Supreme Court Rules Against 401(k) Plan Trustees for Excessive Fees
In the first U.S. Supreme Court case to consider fees in 401(k) plans, justices reached a unanimous verdict in favor of plan participants. This historic decision may influence benefit plan fiduciaries as well as several similar high-profile lawsuits pending right now. These suits claim that companies did not lawfully manage their participant-directed individual account plans (e.g., 401(k) and 403(b)). They allege the organizations (as plan sponsors and trustees) failed to act in the best interest of their employees by:
- Using high-cost retail mutual funds over lower-cost options
- Allowing excessive recordkeeping fees being charged to the plans instead of the plan sponsor
- Agreeing to use only proprietary investment options from the recordkeeper (which in turn reduced other fees paid by the employer)
- Funneling employees’ savings into investment products managed by affiliated companies
First U.S. Supreme Court case to consider 401(k) fees
Tibble v. Edison International was originally filed in California in 2007. In the suit, the plaintiffs (all participants in the Edison International 401(k) plan) alleged that in 1999, the plan trustees acted imprudently when they selected three “retail share class” mutual funds for the retirement plan when identical funds were available in a lower-cost share class. As a result, the plan participants were paying “excessive fees” and their investment returns were lower. Plan participants sued the plan fiduciaries for making an imprudent decision under the Employee Retirement Income Security Act (ERISA) and offering higher cost investments.
Both the District Court and the Ninth Circuit Court of Appeals found in favor of the plan fiduciaries under the premise that the statute of limitations for filing the suit had passed. Lawsuits under ERISA are required to be filed within six years from the date of the act that led to the claim. The U.S. Supreme Court found that the fiduciary rules under ERISA arose from common-law trust principals and under that basis the plan fiduciaries have an ongoing obligation to monitor investments and remove the imprudent ones. The U.S. Supreme Court remanded the case back to the 9th Circuit Court of Appeals requesting that they determine whether the plan trustees breached their fiduciary duties.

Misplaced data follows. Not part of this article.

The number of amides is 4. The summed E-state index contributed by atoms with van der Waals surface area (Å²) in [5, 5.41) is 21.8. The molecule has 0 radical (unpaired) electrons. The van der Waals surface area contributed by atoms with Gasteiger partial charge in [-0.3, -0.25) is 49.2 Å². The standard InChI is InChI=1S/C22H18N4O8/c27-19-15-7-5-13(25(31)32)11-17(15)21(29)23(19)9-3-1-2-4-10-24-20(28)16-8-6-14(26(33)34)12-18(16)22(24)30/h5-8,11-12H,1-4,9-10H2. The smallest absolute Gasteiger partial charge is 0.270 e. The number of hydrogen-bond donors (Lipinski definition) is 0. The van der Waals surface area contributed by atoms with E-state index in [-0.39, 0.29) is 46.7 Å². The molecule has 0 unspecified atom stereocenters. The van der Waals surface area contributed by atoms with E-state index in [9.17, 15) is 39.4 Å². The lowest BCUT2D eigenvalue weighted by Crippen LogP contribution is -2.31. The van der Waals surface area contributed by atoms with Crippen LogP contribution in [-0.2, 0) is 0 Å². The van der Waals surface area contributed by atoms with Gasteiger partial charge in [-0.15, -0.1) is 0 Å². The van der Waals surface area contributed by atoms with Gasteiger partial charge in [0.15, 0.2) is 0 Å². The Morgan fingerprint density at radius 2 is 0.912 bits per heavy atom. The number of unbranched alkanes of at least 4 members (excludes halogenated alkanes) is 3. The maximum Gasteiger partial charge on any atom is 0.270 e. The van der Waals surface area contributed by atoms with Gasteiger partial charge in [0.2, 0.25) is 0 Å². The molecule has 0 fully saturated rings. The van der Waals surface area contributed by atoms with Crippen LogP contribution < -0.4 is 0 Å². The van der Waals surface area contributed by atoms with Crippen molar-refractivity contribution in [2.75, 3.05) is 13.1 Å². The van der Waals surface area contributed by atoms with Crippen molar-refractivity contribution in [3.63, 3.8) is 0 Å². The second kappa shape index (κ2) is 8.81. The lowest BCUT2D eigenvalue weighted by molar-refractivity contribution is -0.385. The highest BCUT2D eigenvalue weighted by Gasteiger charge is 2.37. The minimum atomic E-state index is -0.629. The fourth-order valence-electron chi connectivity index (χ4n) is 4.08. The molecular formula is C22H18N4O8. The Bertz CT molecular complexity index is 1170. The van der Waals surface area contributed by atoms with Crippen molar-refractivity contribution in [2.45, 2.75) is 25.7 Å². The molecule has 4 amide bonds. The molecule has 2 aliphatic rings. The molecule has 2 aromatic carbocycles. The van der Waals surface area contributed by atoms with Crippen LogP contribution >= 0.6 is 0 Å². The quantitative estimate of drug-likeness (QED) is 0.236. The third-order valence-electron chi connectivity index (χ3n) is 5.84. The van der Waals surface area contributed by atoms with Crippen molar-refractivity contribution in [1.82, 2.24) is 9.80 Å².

Monitoring plan investments
This case may result in new lawsuits against plan fiduciaries if they have failed to monitor plan investments after they were selected for the plan. The U.S. Supreme Court has made it clear that the fee disclosure regulations issued by the Department of Labor (DOL) in 2012 should be followed and retirement plan trustees have an ongoing obligation to monitor investments — particularly how much they cost.
How we can help
Download a sample of our complimentary Retirement Plan Diagnostic Report, which is designed to address your fiduciary responsibilities and give you a benchmark for how your fees stack up to other plans. Retirement Plan Diagnostic Report
Get practical suggestions on managing your retirement plan in a compliant manner and learn more about these lawsuits and the fee disclosure regulations by reading our article titled “401(k) Plan Lawsuits Focus on Reasonable Fees and Trustee Responsibilities” or downloading slides from our May 19, 2015, webinar.
CliftonLarsonAllen (CLA) also offers three complimentary tools to help you comply with the retirement plan fee disclosure rules and examine the effectiveness of your plan. Our Plan Check-Up looks at the current plan design to see if it is accomplishing your goals. The Retirement Plan Diagnostic Report addresses your fiduciary responsibilities and gives you a benchmark for how your fees stack up to other plans. If your fees look high, we can run a Retirement Plan Efficiency Analysis (RPEA) to illustrate how an alternate recordkeeping and investment platform could reduce fees while maintaining or improving the plan’s benefits and features.